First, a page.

Managing a toothache during COVID-19
Read our advice about how to relieve toothache at home and when you should call your dentist.
Toothache can take different forms; you may experience a dull, throbbing pain in your tooth or jaw, sharp pains when you eat or drink, or swelling in the affected area. The pain may be persistent or come and go. Symptoms can also include headache or fever.
Even if the pain subsides on its own, that doesn’t mean the issue has resolved itself. Toothaches often come back and are almost always a symptom of an issue that a dentist will need to address.
If you have toothache, you should see a dentist. Looking for a new dentist? Find your nearest Bupa Dental Care practice and get in touch.
What causes toothache?
The most common causes of dental pain include:
- Tooth decay – If plaque erodes the enamel surface of your tooth, this can expose the sensitive nerve endings within the underlying tooth structure (dentine) and can continue to infiltrate into the centre of the tooth reaching the pulp.
- Gum disease – If plaque remains beneath the gum, it can damage the bone that supports your teeth and the roots of your teeth as well. This causes teeth to loosen and ache.
- Abscesses – Tooth decay and gum disease can cause an abscess to form below or alongside the tooth root, which causes pain and spreads infection.
- Trauma – If your tooth gets chipped or cracked, this can also expose the pulp and put you at risk of infection.
- Impaction – If a tooth doesn't emerge fully from the gums, it can irritate the surrounding nerves, causing pain. This is most common with wisdom teeth and other molars.
- Teeth grinding (bruxism) – If you grind your teeth at night or during the day, this causes the teeth to wear down over time exposing their sensitive middle layers, and can also strain the surrounding supporting structures.
- Misaligned teeth – if your teeth are crooked or not properly aligned, this can cause uneven pressure in the mouth and may require orthodontic treatment.
Dental pain is usually a symptom of a more serious problem, so it's important that you see your dentist as soon as possible.
How can you prevent toothache?
Most cases of toothache are preventable. To keep your teeth and gums healthy, make sure you brush your teeth for at least two minutes twice a day, and floss at least once a day.
It’s also important to visit your dentist and hygienist regularly. Your hygienist can remove plaque and tartar from hard to reach places and from below the gum line, helping to avoid tooth decay and gum disease.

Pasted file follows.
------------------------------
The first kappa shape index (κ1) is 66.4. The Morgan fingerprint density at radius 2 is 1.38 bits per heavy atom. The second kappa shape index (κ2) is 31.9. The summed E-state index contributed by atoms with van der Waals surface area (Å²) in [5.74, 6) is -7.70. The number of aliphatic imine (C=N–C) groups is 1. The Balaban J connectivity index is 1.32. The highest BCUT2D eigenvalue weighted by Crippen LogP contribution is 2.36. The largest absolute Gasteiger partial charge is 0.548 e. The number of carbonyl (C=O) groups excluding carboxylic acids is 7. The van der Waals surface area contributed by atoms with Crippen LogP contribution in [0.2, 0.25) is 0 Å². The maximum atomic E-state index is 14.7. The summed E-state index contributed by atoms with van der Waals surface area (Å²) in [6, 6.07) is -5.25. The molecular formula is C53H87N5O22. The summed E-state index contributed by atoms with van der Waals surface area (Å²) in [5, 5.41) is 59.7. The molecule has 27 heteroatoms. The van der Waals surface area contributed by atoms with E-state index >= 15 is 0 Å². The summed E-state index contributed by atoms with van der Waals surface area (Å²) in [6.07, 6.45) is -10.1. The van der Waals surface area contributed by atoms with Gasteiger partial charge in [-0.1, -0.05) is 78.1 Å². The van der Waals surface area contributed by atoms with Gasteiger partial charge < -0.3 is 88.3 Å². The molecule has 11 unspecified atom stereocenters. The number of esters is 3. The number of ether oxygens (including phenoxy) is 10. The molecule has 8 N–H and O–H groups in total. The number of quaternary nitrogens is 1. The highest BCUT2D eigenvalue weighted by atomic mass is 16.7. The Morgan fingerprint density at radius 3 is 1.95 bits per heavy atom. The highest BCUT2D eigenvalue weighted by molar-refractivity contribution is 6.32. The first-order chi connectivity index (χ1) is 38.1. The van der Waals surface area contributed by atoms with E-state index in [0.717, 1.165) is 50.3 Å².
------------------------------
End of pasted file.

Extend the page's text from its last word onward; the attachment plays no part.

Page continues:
If you visit your dentist for regular check-ups, they may be able to spot and address a problem before it becomes painful.
If you have toothache, visit a dentist as soon as possible. Find your nearest Bupa Dental Care practice here:
Many images and videos used throughout our website were taken before the COVID-19 outbreak and therefore do not represent COVID best practices.
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Bupa Dental Care is a trading name of Oasis Dental Care Limited. Registered in England and Wales No: 00478127. Registered office: Bupa Dental Care, Vantage Office Park, Old Gloucester Road, Hambrook, Bristol, United Kingdom BS16 1GW.
Oasis Dental Care Limited has a number of trading names including Bupa Dental Care. For a list of all our different trading names please follow this link.
Why you need to see your dentist
In many cases, toothaches are just one symptom of a bigger problem that can worsen if you don't seek treatment. They don't usually go away on their own. The longer you put off visiting your dentist, the more serious the problem could become.
When you visit your dentist, they'll examine your mouth to determine the cause of your pain and recommend the most suitable treatment. This may involve a filling, root canal therapy or treating your gums. Your dentist may need to remove the tooth to prevent further problems.
If you're experiencing discomfort, you should make an appointment with your dentist as soon as you can. Leaving a toothache could lead to an infection or cause irreparable damage to your teeth.
Always see a dentist if:
- You experience toothache for two or more days.
- You're in severe discomfort or pain.
- You notice a pain in your ear, have a fever, or experience discomfort when opening your mouth.